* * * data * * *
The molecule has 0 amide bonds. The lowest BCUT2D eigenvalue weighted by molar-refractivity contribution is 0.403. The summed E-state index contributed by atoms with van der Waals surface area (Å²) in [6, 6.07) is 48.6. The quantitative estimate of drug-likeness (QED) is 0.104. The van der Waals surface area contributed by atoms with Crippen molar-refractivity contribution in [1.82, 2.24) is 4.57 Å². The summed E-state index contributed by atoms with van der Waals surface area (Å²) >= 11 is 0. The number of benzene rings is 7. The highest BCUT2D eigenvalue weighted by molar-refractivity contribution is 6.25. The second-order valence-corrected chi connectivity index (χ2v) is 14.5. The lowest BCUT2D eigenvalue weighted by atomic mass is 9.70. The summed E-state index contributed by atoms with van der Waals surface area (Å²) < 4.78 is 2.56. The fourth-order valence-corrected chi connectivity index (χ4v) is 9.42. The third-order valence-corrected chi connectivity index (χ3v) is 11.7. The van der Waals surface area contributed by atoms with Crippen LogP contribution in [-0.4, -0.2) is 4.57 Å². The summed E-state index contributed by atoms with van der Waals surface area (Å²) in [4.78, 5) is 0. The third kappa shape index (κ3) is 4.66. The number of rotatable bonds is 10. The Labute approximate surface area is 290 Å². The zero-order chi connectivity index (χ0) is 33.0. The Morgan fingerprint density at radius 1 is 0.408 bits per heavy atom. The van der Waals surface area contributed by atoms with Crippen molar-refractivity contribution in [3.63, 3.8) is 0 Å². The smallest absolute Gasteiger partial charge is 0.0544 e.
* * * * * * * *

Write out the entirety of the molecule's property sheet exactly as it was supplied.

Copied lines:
The molecule has 0 amide bonds. The lowest BCUT2D eigenvalue weighted by molar-refractivity contribution is 0.403. The summed E-state index contributed by atoms with van der Waals surface area (Å²) in [6, 6.07) is 48.6. The quantitative estimate of drug-likeness (QED) is 0.104. The van der Waals surface area contributed by atoms with Crippen molar-refractivity contribution in [1.82, 2.24) is 4.57 Å². The summed E-state index contributed by atoms with van der Waals surface area (Å²) >= 11 is 0. The number of benzene rings is 7. The highest BCUT2D eigenvalue weighted by molar-refractivity contribution is 6.25. The second-order valence-corrected chi connectivity index (χ2v) is 14.5. The lowest BCUT2D eigenvalue weighted by atomic mass is 9.70. The summed E-state index contributed by atoms with van der Waals surface area (Å²) < 4.78 is 2.56. The fourth-order valence-corrected chi connectivity index (χ4v) is 9.42. The third-order valence-corrected chi connectivity index (χ3v) is 11.7. The van der Waals surface area contributed by atoms with Crippen LogP contribution in [-0.4, -0.2) is 4.57 Å². The summed E-state index contributed by atoms with van der Waals surface area (Å²) in [4.78, 5) is 0. The third kappa shape index (κ3) is 4.66. The number of rotatable bonds is 10. The Labute approximate surface area is 290 Å². The zero-order chi connectivity index (χ0) is 33.0. The Morgan fingerprint density at radius 1 is 0.408 bits per heavy atom. The van der Waals surface area contributed by atoms with Crippen molar-refractivity contribution in [3.63, 3.8) is 0 Å². The smallest absolute Gasteiger partial charge is 0.0544 e.